reached an altitude of about 50 feet I would retract the
    speed brakes then continue the flare in a normal
    manner. You certainly don't want the speed brakes
    deployed during the flare as they kill lift and that's not
    what you want at that point. Here you need all the
    lift you can get to achieve the lowest possible touch
    down speed. Once the flare is made however and the
    airplane has just started to touchdown I then deployed
    them again to help kill the lift and get the airplane's
    weight transferred over to the landing gear for better
    braking. This technique seemed to work very, very well.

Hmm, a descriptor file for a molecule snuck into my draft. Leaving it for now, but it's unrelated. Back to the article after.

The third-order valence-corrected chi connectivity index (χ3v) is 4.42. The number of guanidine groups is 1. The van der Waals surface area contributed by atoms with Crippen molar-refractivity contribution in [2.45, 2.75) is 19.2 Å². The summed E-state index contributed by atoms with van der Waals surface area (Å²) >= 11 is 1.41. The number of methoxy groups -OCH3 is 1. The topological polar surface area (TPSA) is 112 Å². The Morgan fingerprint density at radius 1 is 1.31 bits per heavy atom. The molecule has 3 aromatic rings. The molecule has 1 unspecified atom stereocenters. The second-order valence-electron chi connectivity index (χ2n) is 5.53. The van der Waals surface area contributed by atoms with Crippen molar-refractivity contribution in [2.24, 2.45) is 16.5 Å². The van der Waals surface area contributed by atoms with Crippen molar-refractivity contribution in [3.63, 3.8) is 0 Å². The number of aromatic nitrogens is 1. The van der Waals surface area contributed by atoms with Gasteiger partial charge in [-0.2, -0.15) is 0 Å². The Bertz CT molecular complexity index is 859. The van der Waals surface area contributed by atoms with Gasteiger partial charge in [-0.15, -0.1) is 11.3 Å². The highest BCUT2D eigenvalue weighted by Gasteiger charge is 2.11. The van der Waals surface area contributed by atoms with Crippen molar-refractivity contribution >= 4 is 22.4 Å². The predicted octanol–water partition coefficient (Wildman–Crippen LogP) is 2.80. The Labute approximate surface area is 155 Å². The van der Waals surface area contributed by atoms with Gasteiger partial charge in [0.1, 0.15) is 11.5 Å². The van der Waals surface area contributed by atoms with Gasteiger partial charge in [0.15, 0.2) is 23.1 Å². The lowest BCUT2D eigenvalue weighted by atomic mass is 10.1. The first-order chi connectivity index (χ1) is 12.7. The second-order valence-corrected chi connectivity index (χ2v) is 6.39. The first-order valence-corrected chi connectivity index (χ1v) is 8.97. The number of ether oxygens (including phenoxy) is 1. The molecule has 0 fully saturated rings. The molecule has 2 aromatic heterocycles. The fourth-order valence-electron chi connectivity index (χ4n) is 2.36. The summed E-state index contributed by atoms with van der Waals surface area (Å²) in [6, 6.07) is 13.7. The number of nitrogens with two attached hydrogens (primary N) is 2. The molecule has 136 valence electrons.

Leave a comment:


  • kwmoore
    started a topic Testing speed brakes on the 260se

    Testing speed brakes on the 260se

    While the flight evaluation of the Precise Flight
    Speed brakes was not done with the detail of the
    GAMIjectors or the Vortex Generators it was none the less
    very interesting. The Speed Brakes are rather
    pricey. It seems to me like they run about $6,000 or a
    little more installed. Installation takes about three
    days. The quality of the kit is very good. They
    are designed to allow you to run a higher power
    setting on descent thereby keeping the chance of shock
    cooling the engine to a minimum. They are also designed
    to be used during final approach to the landing. I
    do not recommend having them deployed while going
    into the flare however. In my practice I used them
    during the approach, retracted them just prior to the
    flare then deployed them again just at touchdown. The
    technique worked well but you had to know what you were
    doing (like always). They are not speed limited so